So Los Angeles now has its first female mayor in its history, and only its second African-American leader. The first returned the Olympic Games to the city and had the international terminal at LAX named after him, The second took office Sunday afternoon and will immediately be presiding over a series of seemingly interminable construction and restoration projects her predecessor initiated centered around the Olympics’ return to the city in 2028. And based upon the attention and guest list that showed up for the swearing in ceremony, Karen Bass supporters may believe she’s on track to get the whole airport renamed for her.
Bass’ ascension to the leadership of America’s #2 city now means each of the top three cities in the U.S. now are being run by African-Americans, and naturally there is much fanfare and buzz about this, And Bass is taking over a city whose city council is currently in disarray, with racial tensions between Latinos–who represent nearly half of the constituents that elected her–and Blacks inflamed in recent months, which was reignited just a day before Bass’ coronation with a melee erupting at the mere presence of Kevin DeLeon at a tree-lighting ceremony that has prompted a new set of divisive rhetoric between those that are demanding his resignation for his comments regarding a council member–and one-time Mayoral candidate–and his adopted Black son.
Since I’m neither Latino nor Black, I have to defer on this issue, but suffice to say Bass is stepping in at a rather incideniary moment. With a beaming Kamala Harris (well, since she chose to wear a mask, we can only assume she had a smile on her face, but her eyes were radiant) watching her onetime rival for Joe Biden’s VP slot take the stage, Bass immediately declared a state of emergency on homelessness–in a location that her team needed to clear out dozens of people who were living in tents during a driving rainstorm so as to create a coronation stage worthy of the majesty of her ascension.
As Linh Tat of the Los Angeles Daily News reported yesterday, Bass is wasting no time in issuing declarations of delivering on promises she guaranteed in her mayoral campaign:
As her first act as mayor of Los Angeles, Karen Bass on Monday, Dec. 12, declared a state of emergency on homelessness, delivering on a promise she made on the campaign trail to treat the city’s homeless situation – which she called a “humanitarian crisis” – with urgency starting Day One of her administration.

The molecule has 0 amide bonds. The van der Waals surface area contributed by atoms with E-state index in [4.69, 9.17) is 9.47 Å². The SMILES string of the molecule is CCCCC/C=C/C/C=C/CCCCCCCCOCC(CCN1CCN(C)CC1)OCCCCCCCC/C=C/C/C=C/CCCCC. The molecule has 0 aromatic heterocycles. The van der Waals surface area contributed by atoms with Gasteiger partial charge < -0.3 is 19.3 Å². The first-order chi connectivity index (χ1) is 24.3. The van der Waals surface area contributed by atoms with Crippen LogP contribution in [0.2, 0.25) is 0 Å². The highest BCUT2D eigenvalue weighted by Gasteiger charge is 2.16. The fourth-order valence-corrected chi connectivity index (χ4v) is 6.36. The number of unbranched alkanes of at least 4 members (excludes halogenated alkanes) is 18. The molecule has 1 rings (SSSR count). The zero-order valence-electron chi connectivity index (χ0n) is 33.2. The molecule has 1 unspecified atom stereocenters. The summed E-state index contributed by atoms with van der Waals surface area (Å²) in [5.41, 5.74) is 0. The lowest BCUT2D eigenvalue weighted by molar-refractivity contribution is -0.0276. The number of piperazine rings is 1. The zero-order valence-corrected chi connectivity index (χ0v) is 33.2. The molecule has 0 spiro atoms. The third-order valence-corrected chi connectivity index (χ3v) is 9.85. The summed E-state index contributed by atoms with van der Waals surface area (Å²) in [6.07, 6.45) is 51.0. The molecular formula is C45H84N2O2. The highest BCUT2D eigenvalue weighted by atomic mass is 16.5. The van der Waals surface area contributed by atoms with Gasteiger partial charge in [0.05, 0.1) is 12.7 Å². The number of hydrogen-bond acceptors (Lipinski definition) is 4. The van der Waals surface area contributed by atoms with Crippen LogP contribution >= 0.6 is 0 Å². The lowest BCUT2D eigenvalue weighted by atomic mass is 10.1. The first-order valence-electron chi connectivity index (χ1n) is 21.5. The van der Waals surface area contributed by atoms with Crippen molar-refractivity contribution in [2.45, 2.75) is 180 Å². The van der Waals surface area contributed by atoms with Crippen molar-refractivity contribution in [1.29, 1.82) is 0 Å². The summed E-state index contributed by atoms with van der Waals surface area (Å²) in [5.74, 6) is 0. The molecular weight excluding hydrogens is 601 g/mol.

By declaring a state of emergency, Bass and her administration can more aggressively confront roadblocks that have hampered or delayed efforts to address homelessness, fast-track the process for getting more housing built, and allow Bass, as director of the city’s Emergency Operations Organization, to coordinate a citywide response to homelessness.
Her administration will be able to remove rules and regulations that prevent or delay the construction of permanent and temporary housing for those living on the streets, expedite contracts that prioritize bringing homeless individuals indoors, and clear the way for the city to acquire rooms, properties or land to house Angelenos.
This sounded an awful lot like the rhetoric and “transparency” that Bass would offer up once a month on her town hall conference calls, which like clockwork would autodial me at 7:30 PM once a month on my landline. More often than not, Bass would be the only caller ID we’d see all week on that line. It was my first awakening that I was a Luddite for even having a landline at that point. But it did allow me to multitask while Bass would pontificate on all she was doing to improve her Culver City constituency’s way of life. For nearly an hour, she’d drone on, and then inevitably have one or two “random” calls supporting her efforts.
While all of this was going on, Bass came under considerable attack for the political favors she reportedly took, including a scandal that took out longtime Los Angeles politician Mark Ridley-Thomas and former USC dean of social work Marilyn Flynn. As her opponent Rick Caruso amplified in the expensive and bitter recent election, Bass received the same full-tuition scholarship from Flynn–worth a reported $100,000–as did Ridley-Thomas. As Matt Hamilton of the Los Angeles Times reported earlier this year, there were indeed strings attached:
When jurors ultimately decide whether to convict Ridley-Thomas and Flynn, prosecutors have indicated they want Bass’ relationship with USC, the largest private employer in her congressional district, to inform their verdict.
By awarding free tuition to Bass in 2011, Flynn hoped to obtain the congresswoman’s assistance in passing coveted legislation, prosecutors wrote in a July court filing. Bass later sponsored a bill in Congress that would have expanded USC’s and other private universities’ access to federal funding for social work — “just as defendant Flynn wanted,” the filing states.